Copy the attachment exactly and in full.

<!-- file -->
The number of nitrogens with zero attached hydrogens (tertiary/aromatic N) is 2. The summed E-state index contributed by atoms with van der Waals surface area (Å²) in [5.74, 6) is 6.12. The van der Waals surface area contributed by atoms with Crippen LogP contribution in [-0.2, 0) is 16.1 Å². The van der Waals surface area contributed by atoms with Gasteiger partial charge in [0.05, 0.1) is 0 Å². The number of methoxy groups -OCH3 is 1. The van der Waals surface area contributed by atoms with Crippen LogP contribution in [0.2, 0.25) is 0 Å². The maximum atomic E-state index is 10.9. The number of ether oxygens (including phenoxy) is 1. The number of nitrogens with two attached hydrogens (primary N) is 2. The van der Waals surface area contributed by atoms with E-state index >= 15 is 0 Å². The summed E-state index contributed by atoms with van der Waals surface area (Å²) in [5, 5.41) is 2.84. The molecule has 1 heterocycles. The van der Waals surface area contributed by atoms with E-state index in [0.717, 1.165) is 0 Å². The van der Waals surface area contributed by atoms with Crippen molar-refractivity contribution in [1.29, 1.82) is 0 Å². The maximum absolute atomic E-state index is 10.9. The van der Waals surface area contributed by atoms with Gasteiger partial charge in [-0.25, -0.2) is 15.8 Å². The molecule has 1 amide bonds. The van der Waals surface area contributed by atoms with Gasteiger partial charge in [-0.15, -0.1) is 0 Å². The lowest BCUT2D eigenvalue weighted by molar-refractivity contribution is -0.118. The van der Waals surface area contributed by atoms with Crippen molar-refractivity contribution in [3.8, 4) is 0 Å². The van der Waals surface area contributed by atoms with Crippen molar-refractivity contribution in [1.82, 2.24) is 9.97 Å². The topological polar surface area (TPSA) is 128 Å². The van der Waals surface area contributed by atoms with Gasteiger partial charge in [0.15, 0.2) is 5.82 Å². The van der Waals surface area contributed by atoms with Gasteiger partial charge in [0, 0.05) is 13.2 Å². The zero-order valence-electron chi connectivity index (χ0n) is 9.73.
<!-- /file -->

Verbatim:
The number of nitrogens with zero attached hydrogens (tertiary/aromatic N) is 2. The summed E-state index contributed by atoms with van der Waals surface area (Å²) in [5.74, 6) is 6.12. The van der Waals surface area contributed by atoms with Crippen LogP contribution in [-0.2, 0) is 16.1 Å². The van der Waals surface area contributed by atoms with Gasteiger partial charge in [0.05, 0.1) is 0 Å². The number of methoxy groups -OCH3 is 1. The van der Waals surface area contributed by atoms with Crippen LogP contribution in [0.2, 0.25) is 0 Å². The maximum atomic E-state index is 10.9. The number of ether oxygens (including phenoxy) is 1. The number of nitrogens with two attached hydrogens (primary N) is 2. The van der Waals surface area contributed by atoms with E-state index >= 15 is 0 Å². The summed E-state index contributed by atoms with van der Waals surface area (Å²) in [5, 5.41) is 2.84. The molecule has 1 heterocycles. The van der Waals surface area contributed by atoms with E-state index in [0.717, 1.165) is 0 Å². The van der Waals surface area contributed by atoms with Crippen molar-refractivity contribution in [1.29, 1.82) is 0 Å². The maximum absolute atomic E-state index is 10.9. The van der Waals surface area contributed by atoms with Gasteiger partial charge in [-0.25, -0.2) is 15.8 Å². The molecule has 1 amide bonds. The van der Waals surface area contributed by atoms with Gasteiger partial charge in [-0.15, -0.1) is 0 Å². The lowest BCUT2D eigenvalue weighted by molar-refractivity contribution is -0.118. The van der Waals surface area contributed by atoms with Crippen molar-refractivity contribution in [3.8, 4) is 0 Å². The van der Waals surface area contributed by atoms with Crippen molar-refractivity contribution in [1.82, 2.24) is 9.97 Å². The topological polar surface area (TPSA) is 128 Å². The van der Waals surface area contributed by atoms with Gasteiger partial charge in [0.15, 0.2) is 5.82 Å². The van der Waals surface area contributed by atoms with Gasteiger partial charge in [0, 0.05) is 13.2 Å². The zero-order valence-electron chi connectivity index (χ0n) is 9.73.